‘But if we return to pre-COVID business-as-usual, we will have thrown away our best chance of getting the world on track to net zero emissions. We have a small window of opportunity to get this right, and we can’t afford to waste it.’

Carbon dioxide

Carbon dioxide (CO2) is one of the biggest contributors to global warming. After the gas is released into the atmosphere it stays there, making it difficult for heat to escape – and warming up the planet in the process.

It is primarily released from burning fossil fuels such as coal, oil and gas, as well as cement production.

The average monthly concentration of CO2 in the Earth’s atmosphere, as of April 2019, is 413 parts per million (ppm). Before the Industrial Revolution, the concentration was just 280 ppm.

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CO2 concentration has fluctuated over the last 800,000 years between 180 to 280ppm, but has been vastly accelerated by pollution caused by humans.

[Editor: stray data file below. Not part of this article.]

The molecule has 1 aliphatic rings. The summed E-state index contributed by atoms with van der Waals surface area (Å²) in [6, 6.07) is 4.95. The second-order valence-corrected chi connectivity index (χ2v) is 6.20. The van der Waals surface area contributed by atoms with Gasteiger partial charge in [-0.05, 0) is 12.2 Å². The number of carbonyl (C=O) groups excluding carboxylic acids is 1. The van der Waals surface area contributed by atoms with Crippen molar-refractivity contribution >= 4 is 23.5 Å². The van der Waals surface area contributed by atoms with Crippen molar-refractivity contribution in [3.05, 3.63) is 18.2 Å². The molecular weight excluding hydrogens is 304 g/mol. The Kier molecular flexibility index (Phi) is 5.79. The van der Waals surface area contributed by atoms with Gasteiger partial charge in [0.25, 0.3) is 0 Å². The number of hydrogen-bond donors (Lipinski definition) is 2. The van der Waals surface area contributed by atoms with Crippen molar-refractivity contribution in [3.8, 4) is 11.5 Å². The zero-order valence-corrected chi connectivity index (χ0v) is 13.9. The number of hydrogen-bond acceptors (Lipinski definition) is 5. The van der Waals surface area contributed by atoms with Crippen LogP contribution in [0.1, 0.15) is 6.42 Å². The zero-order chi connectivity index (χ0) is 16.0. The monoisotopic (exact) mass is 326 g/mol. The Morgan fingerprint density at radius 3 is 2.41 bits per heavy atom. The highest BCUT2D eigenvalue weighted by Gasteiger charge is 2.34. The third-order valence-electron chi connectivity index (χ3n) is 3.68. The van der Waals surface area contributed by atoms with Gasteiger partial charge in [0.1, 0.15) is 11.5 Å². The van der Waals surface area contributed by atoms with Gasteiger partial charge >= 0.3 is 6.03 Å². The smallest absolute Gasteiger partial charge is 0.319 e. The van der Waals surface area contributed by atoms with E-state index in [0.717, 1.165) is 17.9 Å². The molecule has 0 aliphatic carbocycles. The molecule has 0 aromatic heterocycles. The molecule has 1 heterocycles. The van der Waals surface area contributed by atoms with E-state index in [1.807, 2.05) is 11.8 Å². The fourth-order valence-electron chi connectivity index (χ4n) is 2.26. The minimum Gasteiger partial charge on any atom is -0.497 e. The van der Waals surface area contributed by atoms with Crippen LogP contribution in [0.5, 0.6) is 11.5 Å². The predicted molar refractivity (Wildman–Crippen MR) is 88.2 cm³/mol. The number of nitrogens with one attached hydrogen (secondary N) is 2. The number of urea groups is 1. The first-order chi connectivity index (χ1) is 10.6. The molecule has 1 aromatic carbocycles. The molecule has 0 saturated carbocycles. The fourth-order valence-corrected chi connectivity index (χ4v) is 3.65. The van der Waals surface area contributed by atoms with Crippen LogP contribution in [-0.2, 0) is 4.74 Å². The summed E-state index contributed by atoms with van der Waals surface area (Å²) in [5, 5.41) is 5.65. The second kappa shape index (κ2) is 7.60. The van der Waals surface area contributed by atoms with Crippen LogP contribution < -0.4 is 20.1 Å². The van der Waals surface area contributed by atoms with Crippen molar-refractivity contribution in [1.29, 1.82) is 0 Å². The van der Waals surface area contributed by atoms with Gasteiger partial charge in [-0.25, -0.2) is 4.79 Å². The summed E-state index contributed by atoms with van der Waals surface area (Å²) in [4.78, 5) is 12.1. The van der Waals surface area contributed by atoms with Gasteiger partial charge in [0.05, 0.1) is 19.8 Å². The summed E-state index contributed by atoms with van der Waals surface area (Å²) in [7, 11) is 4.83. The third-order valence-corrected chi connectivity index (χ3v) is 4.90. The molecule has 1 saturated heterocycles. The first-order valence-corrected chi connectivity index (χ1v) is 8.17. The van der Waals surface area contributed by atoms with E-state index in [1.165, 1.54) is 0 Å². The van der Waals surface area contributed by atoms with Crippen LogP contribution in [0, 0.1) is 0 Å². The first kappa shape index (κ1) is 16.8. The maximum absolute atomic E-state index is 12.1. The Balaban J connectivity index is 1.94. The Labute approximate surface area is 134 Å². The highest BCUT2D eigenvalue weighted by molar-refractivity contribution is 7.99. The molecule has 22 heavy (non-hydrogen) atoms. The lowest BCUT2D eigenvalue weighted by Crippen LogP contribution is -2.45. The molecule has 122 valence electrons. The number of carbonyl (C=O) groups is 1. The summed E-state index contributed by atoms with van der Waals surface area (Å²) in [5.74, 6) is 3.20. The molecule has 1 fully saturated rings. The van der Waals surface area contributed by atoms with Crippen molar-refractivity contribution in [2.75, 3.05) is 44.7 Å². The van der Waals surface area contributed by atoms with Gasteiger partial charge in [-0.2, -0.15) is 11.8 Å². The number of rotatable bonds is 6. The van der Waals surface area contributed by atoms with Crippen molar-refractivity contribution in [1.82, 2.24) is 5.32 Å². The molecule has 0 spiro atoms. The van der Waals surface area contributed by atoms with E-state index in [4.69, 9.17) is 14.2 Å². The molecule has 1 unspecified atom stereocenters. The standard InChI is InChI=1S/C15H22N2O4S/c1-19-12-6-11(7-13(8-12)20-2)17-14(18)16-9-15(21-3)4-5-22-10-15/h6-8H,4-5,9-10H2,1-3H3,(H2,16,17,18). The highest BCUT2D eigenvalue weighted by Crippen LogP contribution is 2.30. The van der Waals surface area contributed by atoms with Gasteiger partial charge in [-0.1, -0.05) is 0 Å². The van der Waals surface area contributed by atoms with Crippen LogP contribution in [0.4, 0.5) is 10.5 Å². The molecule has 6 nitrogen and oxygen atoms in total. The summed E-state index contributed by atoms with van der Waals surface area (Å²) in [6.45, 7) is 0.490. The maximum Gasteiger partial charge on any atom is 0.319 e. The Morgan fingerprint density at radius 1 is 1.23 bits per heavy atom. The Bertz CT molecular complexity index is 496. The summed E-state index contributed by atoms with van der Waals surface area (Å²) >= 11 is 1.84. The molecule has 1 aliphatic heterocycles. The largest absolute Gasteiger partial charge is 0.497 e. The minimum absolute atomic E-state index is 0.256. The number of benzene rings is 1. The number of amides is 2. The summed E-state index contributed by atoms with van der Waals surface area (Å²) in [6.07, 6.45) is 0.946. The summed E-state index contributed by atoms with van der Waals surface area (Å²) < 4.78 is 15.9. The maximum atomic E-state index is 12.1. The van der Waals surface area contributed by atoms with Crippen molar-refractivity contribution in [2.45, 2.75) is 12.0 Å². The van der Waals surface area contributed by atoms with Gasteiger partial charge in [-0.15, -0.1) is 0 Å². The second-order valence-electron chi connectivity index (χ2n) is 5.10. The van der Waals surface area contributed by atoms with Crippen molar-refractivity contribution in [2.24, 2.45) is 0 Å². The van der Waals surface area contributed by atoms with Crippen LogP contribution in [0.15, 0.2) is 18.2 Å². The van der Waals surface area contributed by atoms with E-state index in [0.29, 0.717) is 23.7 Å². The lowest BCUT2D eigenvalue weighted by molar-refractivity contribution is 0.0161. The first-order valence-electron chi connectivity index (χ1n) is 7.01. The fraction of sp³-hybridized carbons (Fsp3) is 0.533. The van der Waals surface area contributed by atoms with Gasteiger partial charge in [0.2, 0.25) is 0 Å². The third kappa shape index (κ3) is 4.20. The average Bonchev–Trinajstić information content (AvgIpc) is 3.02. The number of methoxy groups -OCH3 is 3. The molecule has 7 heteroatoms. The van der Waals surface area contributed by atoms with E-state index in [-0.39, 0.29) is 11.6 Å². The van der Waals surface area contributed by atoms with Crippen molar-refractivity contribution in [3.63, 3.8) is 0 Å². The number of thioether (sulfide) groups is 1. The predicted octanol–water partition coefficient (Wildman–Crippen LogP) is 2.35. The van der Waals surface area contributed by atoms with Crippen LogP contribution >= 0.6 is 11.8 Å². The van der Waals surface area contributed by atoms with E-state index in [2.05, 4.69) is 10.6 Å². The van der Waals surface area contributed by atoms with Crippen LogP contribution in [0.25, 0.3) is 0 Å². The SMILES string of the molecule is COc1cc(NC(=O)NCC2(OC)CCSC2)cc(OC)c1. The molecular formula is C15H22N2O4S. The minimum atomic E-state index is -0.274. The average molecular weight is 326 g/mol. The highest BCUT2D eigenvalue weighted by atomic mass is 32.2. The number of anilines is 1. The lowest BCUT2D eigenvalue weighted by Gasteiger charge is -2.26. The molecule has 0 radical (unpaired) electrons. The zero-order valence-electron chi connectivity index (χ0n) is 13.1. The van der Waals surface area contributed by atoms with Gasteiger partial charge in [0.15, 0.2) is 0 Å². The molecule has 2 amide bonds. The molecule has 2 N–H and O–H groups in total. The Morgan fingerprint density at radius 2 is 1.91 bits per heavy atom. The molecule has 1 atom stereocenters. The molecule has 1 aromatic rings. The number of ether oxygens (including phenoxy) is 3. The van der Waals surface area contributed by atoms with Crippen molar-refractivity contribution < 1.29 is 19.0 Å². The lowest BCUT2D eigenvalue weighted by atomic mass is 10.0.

Nitrogen dioxide

The gas nitrogen dioxide (NO2) comes from burning fossil fuels, car exhaust emissions and the use of nitrogen-based fertilisers used in agriculture.

Although there is far less NO2 in the atmosphere than CO2, it is between 200 and 300 times more effective at trapping heat.

Sulfur dioxide

Sulfur dioxide (SO2) also primarily comes from fossil fuel burning, but can also be released from car exhausts.

SO2 can react with water, oxygen and other chemicals in the atmosphere to cause acid rain.

Carbon monoxide

Carbon monoxide (CO) is an indirect greenhouse gas as it reacts with hydroxyl radicals, removing them. Hydroxyl radicals reduce the lifetime of carbon dioxide and other greenhouse gases

What is particulate matter?